2019 is a crucial year for Ukraine, with the country facing both presidential and parliamentary elections. The choices Ukrainians make will determine the future of the course towards European integration that the country embarked on five years ago. The outcome at the polls also will have a deciding effect on whether Ukraine will be able to stand its ground against the aggressor at the gates, make progress on reforms, and develop the economy and business climate. Ukraine, and the Ukrainian business community, face challenges both external and internal that no democratic country should have to face.
Ukraine is desperate for the support of its allies, but in fact, taking care of the country’s internal affairs is the best way to break out of the quicksand. The government can and should take this path in order to succeed.
However, the five years since the Revolution of Dignity have shown that, without active support from civil society and the business community in particular, reforms will be substantially slowed or become a sham. Usually the reason lies in authorities protecting their personal interests, as was the case with the reform of the judicial system. However, incompetency and unwillingness to prioritize reforms are not uncommon. In order to secure real and effective reforms, citizens’ demand alone is insufficient. Civil society must play an active role in this process and create pressure on the authorities.
The creation of the National Business Coalition on the eve of Ukraine’s presidential elections was one way to demonstrate public demand for economic reforms. With CIPE as an independent facilitator, 73 business associations representing over 35,000 entrepreneurs formed a coalition, giving them a voice before candidates for president, as well as candidates in the upcoming parliamentary elections.
This is far from the first attempt to unite the business community. Previously, the most successful campaigns involved entrepreneurs gathering together to counter a specific policy decision. For example, the adoption of a new tax code in 2010 led to the so-called Tax Maidan, in which entrepreneurs throughout the country participated. Unfortunately, this wasn’t enough for them to succeed; the new tax code was only partly abolished. This is why, for the National Business Coalition, offering solutions to develop Ukraine’s business climate, not only criticizing the status quo, was a priority.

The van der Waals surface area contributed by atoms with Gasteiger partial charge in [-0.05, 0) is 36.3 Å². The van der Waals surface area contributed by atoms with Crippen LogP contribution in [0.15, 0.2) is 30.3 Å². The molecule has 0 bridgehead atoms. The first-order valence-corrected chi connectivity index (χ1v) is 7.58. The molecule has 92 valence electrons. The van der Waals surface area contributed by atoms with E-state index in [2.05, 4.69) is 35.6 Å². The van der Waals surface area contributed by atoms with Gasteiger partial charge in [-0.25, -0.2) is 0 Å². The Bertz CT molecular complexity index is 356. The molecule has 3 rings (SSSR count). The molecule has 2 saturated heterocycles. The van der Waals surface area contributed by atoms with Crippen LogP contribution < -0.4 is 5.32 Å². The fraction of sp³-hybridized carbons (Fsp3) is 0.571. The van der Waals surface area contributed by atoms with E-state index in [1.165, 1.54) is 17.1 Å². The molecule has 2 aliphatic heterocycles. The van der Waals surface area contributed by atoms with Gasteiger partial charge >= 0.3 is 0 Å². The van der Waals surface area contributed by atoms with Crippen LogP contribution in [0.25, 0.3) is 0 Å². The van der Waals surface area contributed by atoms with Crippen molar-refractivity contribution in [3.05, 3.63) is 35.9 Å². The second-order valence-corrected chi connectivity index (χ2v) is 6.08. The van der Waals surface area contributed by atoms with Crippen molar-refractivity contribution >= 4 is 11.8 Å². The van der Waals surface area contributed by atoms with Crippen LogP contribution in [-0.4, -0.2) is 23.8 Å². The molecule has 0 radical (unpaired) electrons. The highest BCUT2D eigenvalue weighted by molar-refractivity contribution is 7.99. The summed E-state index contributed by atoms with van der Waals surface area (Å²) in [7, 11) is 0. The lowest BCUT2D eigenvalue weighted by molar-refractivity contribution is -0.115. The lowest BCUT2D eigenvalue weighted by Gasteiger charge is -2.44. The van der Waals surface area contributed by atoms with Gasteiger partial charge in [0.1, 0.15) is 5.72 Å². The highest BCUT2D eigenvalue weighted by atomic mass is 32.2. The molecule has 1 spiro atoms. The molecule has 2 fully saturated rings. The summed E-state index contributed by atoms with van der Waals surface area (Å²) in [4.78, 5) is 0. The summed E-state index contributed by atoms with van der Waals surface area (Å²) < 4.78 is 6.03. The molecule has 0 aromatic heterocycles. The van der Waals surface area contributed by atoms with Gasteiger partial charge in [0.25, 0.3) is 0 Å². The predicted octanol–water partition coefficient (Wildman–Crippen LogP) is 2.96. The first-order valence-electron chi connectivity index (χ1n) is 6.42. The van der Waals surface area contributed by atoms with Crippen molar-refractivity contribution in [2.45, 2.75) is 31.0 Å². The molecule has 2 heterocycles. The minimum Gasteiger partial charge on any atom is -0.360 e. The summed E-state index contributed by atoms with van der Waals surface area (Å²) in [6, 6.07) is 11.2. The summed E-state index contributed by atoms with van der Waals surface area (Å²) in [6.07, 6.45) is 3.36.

With this goal in mind, CIPE organized a series of meetings among a group of regional and national associations that wanted to amplify their members’ voices before the presidential elections. By forming a coalition, the group of associations could come up with a common agenda supported by all businesses, regardless of sector, size, or location, and speak from a nonpartisan position. Through this process, the business community identified and voted on various proposals, eventually defining the top ten priorities of Ukrainian business.
This was only the first step, as the coalition stood before a serious task – to make sure the business agenda became part of the pre-election discussion. CIPE guided the coalition in designing an advocacy campaign to ensure dialogue with candidates and coverage in the media. Coalition members presented the priorities list at a roundtable in Kyiv, in a series of presentations across the country, and through over 100 publications and broadcast media programs, as well as sending the lists to all presidential candidates.
In particular, CIPE helped the coalition to secure the support of independent media channels, such as Hromadske radio, Novoye Vremya, and UA: Suspilne. The latter devoted a series of radio programs to the business agenda, with the coalition experts as guests. The Suspilne Television company organized six pre-election talk shows with candidates, where coalition representatives participated as experts on economic development. Altogether, coalition experts took part in six talk shows, 13 radio programs, and in Suspilne’s presidential debates on April 19. Moreover, the coalition itself organized the “Responsible Dialogue between Business and Authority” forum on March 4. Over 300 participants and representatives of the top five presidential candidates attended the event. As a result, candidates pledged their support for the top ten business priorities, which the coalition presented in a widely-shared infographic.
The results of the presidential elections show that businesses can achieve success by speaking with a united voice and laying out concrete solutions to policy issues. Volodymyr Zelenskiy won the election with 73 percent of votes. As shown in the infographic, his team, including the former Minister of Finance Oleksandr Danylyuk, supported all 10 business priorities at the forum, and included three of them in Zelenskiy’s campaign platform.
As Ukraine is a parliamentary-presidential republic, the coalition now is preparing to advocate the business priorities to the political parties that will compete for the 450 seats in Parliament. The parliamentary elections are scheduled for October 27, 2019.
Nataliia Zhuhai is a Program Officer at CIPE’s regional office in Ukraine.